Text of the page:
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This article in SSSAJ

  1. Vol. 70 No. 2, p. 660-667
    Received: Jan 5, 2005

    * Corresponding author(s): zhangjinbo197901@163.com
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Land Use Effects on the Distribution of Labile Organic Carbon Fractions through Soil Profiles

  1. Zhang Jinbo *ab,
  2. Song Changchuna and
  3. Yang Wenyanab
  1. a Northeast Institute of Geography and Agric. Ecology, Chinese Academic Science, Changchun Jilin, 130012, China
    b Graduate School of Chinese Academic Science, Beijing, 10039, China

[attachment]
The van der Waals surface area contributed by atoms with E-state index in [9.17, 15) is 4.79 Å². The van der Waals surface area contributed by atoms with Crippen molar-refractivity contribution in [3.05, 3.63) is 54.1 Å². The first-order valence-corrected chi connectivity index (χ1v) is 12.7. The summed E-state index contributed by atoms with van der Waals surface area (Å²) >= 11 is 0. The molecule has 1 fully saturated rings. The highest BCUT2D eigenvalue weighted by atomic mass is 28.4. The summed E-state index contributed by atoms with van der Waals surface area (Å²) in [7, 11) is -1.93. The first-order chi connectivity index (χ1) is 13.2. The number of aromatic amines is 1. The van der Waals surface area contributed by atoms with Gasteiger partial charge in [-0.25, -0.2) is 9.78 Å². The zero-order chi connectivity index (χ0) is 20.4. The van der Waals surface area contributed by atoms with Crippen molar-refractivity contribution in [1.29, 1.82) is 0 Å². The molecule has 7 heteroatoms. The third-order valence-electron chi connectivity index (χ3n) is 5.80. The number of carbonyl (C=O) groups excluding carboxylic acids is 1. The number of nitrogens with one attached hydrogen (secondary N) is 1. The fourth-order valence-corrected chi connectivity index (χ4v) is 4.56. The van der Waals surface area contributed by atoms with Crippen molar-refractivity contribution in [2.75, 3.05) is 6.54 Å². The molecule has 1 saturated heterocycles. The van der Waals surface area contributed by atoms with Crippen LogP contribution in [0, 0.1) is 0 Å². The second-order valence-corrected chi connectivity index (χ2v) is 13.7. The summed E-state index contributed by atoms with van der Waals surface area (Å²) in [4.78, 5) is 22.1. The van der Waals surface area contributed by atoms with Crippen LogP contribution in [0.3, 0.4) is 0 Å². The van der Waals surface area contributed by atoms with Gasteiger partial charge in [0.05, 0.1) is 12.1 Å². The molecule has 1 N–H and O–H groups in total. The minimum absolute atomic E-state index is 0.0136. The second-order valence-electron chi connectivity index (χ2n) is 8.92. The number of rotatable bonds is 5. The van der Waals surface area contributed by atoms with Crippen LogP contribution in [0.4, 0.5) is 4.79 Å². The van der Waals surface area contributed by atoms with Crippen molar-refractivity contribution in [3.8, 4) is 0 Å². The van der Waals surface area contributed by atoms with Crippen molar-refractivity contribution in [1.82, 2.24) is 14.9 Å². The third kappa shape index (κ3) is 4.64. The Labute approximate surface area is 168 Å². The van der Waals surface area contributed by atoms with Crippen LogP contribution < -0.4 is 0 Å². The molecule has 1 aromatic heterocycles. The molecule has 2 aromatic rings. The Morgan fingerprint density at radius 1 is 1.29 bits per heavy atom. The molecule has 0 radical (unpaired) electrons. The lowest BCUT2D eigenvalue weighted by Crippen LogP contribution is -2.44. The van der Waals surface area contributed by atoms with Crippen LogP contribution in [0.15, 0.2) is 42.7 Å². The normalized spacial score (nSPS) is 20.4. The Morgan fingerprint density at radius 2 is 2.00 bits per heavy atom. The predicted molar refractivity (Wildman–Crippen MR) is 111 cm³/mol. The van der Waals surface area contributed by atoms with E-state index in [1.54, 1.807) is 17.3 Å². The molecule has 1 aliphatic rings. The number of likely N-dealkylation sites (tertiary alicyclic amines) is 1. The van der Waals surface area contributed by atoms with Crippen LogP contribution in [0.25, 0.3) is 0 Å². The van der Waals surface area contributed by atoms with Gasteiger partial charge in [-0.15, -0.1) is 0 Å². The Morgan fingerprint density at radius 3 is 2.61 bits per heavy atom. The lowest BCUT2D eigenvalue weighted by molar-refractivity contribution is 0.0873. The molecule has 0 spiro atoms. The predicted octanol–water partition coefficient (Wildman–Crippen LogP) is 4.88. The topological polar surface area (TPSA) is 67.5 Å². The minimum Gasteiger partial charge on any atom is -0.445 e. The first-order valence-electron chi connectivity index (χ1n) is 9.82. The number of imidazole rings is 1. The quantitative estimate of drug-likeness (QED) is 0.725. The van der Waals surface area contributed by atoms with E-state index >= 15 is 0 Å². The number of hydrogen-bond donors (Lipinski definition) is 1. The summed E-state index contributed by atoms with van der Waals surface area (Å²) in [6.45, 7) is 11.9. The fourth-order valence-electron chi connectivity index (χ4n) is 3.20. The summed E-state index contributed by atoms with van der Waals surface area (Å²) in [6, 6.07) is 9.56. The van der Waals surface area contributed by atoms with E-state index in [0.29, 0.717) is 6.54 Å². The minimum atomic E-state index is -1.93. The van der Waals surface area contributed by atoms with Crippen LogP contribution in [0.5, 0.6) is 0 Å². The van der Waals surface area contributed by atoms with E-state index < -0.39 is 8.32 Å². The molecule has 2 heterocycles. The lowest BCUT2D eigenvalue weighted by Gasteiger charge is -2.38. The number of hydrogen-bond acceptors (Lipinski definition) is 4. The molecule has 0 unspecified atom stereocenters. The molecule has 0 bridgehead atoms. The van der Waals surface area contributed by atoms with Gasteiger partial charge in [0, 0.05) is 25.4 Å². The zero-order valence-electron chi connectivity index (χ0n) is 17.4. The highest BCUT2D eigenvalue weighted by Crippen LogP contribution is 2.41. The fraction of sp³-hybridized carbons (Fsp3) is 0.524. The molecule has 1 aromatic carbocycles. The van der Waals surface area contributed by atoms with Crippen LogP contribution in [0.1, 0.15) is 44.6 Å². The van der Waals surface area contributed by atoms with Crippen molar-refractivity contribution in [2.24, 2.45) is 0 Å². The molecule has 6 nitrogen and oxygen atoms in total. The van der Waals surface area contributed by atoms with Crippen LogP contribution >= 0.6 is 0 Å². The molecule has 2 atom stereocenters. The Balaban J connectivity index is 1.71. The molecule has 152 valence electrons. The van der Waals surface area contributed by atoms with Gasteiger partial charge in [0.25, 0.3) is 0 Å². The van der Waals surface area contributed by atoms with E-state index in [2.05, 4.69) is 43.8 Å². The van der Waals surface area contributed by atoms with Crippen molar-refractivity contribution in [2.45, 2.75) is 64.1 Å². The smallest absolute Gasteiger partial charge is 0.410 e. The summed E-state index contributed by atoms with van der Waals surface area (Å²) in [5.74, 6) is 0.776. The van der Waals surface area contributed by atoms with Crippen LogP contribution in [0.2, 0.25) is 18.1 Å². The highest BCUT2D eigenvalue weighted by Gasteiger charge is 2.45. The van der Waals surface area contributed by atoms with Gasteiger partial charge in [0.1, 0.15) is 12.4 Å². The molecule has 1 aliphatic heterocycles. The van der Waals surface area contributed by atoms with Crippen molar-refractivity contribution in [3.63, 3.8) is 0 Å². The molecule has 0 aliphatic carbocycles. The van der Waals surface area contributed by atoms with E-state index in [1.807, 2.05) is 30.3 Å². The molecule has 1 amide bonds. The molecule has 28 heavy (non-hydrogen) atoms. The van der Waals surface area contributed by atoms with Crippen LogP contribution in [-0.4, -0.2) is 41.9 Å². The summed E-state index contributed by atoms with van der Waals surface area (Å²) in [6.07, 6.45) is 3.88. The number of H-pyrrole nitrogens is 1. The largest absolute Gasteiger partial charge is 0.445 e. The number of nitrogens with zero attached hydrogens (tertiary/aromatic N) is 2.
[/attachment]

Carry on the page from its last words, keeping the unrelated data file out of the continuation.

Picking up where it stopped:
Labile fractions of organic matter can respond rapidly to changes in C supply and are considered to be important indicators of soil quality. However, much less is known on the impact of different land use systems and depth on labile organic matter fractions. The objective of this study was to estimate land use effects on a distribution of labile fraction organic C through soil profiles in the Sanjiang Plain of northeast China. Four land-use types were selected: Deyeuxia angustifolia wetland, upland forest, two farmlands (cultivated 9 and 15 yr, respectively) of soils previously under Deyeuxia angustifolia wetland, and abandoned cultivated soil. Soil total organic C (TOC), dissolved organic C, microbial organic C, and hot water-extractable C were measured. The results showed that the intact Deyeuxia angustifolia wetland soil had significantly higher labile fraction organic C contents in the topsoil when compared with upland forest, abandoned cultivated, and cultivated soils. However, there were no significant subsoil differences at all sites. The effects of land use on labile fraction organic C occurred mainly in the topsoil (0–20 cm). The labile fraction organic C contents decreased significantly with increasing soil depth in the intact Deyeuxia angustifolia wetland. However, the upland forest, abandoned cultivated, and cultivated soils showed a considerably smaller decrease in labile fraction organic C contents with increasing soil depth. The proportion of dissolved organic C, hot water-extractable C, and microbial biomass C to TOC increased to a maximum at a depth of about 20 to 30 cm, and then decreased with increasing soil depth in the Deyeuxia angustifolia wetland but not the other land use types.

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